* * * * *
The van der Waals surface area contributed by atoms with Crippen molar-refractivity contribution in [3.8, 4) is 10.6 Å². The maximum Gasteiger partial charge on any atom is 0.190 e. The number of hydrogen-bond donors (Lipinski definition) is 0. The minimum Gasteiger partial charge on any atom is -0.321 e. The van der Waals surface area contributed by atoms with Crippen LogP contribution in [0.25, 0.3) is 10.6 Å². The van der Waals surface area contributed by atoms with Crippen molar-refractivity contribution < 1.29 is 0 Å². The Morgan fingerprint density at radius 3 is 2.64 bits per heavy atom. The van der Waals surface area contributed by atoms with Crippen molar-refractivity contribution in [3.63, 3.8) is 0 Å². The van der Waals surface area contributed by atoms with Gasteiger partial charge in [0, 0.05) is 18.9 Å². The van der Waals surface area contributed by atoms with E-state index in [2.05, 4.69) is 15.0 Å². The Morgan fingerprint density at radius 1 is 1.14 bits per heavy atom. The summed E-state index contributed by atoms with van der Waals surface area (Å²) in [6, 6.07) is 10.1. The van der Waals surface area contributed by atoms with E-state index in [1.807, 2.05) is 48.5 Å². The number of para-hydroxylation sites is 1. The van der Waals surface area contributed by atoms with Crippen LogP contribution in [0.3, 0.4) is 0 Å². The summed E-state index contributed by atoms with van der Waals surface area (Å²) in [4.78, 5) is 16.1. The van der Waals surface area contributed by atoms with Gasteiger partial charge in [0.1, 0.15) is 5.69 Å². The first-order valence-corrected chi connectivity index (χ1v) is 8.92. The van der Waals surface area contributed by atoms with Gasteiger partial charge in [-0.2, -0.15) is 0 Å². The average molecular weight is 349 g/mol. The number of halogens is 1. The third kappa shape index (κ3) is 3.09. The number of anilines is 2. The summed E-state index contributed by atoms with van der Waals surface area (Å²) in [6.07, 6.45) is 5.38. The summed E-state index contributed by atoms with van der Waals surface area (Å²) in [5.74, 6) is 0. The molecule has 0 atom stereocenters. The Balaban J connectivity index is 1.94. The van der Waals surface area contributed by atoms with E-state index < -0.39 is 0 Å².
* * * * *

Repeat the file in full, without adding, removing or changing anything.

The van der Waals surface area contributed by atoms with Crippen molar-refractivity contribution in [3.8, 4) is 10.6 Å². The maximum Gasteiger partial charge on any atom is 0.190 e. The number of hydrogen-bond donors (Lipinski definition) is 0. The minimum Gasteiger partial charge on any atom is -0.321 e. The van der Waals surface area contributed by atoms with Crippen LogP contribution in [0.25, 0.3) is 10.6 Å². The van der Waals surface area contributed by atoms with Crippen molar-refractivity contribution < 1.29 is 0 Å². The Morgan fingerprint density at radius 3 is 2.64 bits per heavy atom. The van der Waals surface area contributed by atoms with Crippen molar-refractivity contribution in [3.63, 3.8) is 0 Å². The van der Waals surface area contributed by atoms with Gasteiger partial charge in [0, 0.05) is 18.9 Å². The van der Waals surface area contributed by atoms with E-state index in [2.05, 4.69) is 15.0 Å². The Morgan fingerprint density at radius 1 is 1.14 bits per heavy atom. The summed E-state index contributed by atoms with van der Waals surface area (Å²) in [6, 6.07) is 10.1. The van der Waals surface area contributed by atoms with E-state index in [1.807, 2.05) is 48.5 Å². The number of para-hydroxylation sites is 1. The van der Waals surface area contributed by atoms with Crippen LogP contribution in [0.3, 0.4) is 0 Å². The summed E-state index contributed by atoms with van der Waals surface area (Å²) in [4.78, 5) is 16.1. The van der Waals surface area contributed by atoms with Gasteiger partial charge in [0.1, 0.15) is 5.69 Å². The first-order valence-corrected chi connectivity index (χ1v) is 8.92. The van der Waals surface area contributed by atoms with Gasteiger partial charge in [-0.2, -0.15) is 0 Å². The average molecular weight is 349 g/mol. The number of halogens is 1. The third kappa shape index (κ3) is 3.09. The number of anilines is 2. The summed E-state index contributed by atoms with van der Waals surface area (Å²) in [6.07, 6.45) is 5.38. The summed E-state index contributed by atoms with van der Waals surface area (Å²) in [5.74, 6) is 0. The molecule has 0 atom stereocenters. The Balaban J connectivity index is 1.94. The van der Waals surface area contributed by atoms with E-state index < -0.39 is 0 Å².